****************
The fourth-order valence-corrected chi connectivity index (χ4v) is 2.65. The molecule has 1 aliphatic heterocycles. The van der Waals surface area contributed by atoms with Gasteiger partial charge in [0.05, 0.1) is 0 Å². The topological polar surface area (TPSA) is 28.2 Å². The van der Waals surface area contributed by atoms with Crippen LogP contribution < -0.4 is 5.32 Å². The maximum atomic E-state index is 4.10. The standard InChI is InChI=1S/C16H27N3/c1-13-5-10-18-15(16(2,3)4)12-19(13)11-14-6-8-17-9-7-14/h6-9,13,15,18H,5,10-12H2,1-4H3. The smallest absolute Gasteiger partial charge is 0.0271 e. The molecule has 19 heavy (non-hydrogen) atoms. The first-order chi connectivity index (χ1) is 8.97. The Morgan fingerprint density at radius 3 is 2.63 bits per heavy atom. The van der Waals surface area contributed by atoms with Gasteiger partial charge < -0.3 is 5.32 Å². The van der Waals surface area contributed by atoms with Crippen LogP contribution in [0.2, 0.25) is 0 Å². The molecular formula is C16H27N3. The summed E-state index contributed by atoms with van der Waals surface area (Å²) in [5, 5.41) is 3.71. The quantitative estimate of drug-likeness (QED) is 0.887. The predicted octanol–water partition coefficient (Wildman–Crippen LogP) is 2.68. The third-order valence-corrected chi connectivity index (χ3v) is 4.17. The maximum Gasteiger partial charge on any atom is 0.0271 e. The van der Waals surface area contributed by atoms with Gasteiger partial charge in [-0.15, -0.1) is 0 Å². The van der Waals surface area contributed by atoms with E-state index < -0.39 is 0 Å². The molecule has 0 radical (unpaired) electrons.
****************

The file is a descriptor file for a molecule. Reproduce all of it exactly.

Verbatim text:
The fourth-order valence-corrected chi connectivity index (χ4v) is 2.65. The molecule has 1 aliphatic heterocycles. The van der Waals surface area contributed by atoms with Gasteiger partial charge in [0.05, 0.1) is 0 Å². The topological polar surface area (TPSA) is 28.2 Å². The van der Waals surface area contributed by atoms with Crippen LogP contribution < -0.4 is 5.32 Å². The maximum atomic E-state index is 4.10. The standard InChI is InChI=1S/C16H27N3/c1-13-5-10-18-15(16(2,3)4)12-19(13)11-14-6-8-17-9-7-14/h6-9,13,15,18H,5,10-12H2,1-4H3. The smallest absolute Gasteiger partial charge is 0.0271 e. The molecule has 19 heavy (non-hydrogen) atoms. The first-order chi connectivity index (χ1) is 8.97. The Morgan fingerprint density at radius 3 is 2.63 bits per heavy atom. The van der Waals surface area contributed by atoms with Gasteiger partial charge < -0.3 is 5.32 Å². The van der Waals surface area contributed by atoms with Crippen LogP contribution in [0.2, 0.25) is 0 Å². The molecular formula is C16H27N3. The summed E-state index contributed by atoms with van der Waals surface area (Å²) in [5, 5.41) is 3.71. The quantitative estimate of drug-likeness (QED) is 0.887. The predicted octanol–water partition coefficient (Wildman–Crippen LogP) is 2.68. The third-order valence-corrected chi connectivity index (χ3v) is 4.17. The maximum Gasteiger partial charge on any atom is 0.0271 e. The van der Waals surface area contributed by atoms with Gasteiger partial charge in [-0.15, -0.1) is 0 Å². The van der Waals surface area contributed by atoms with E-state index < -0.39 is 0 Å². The molecule has 0 radical (unpaired) electrons.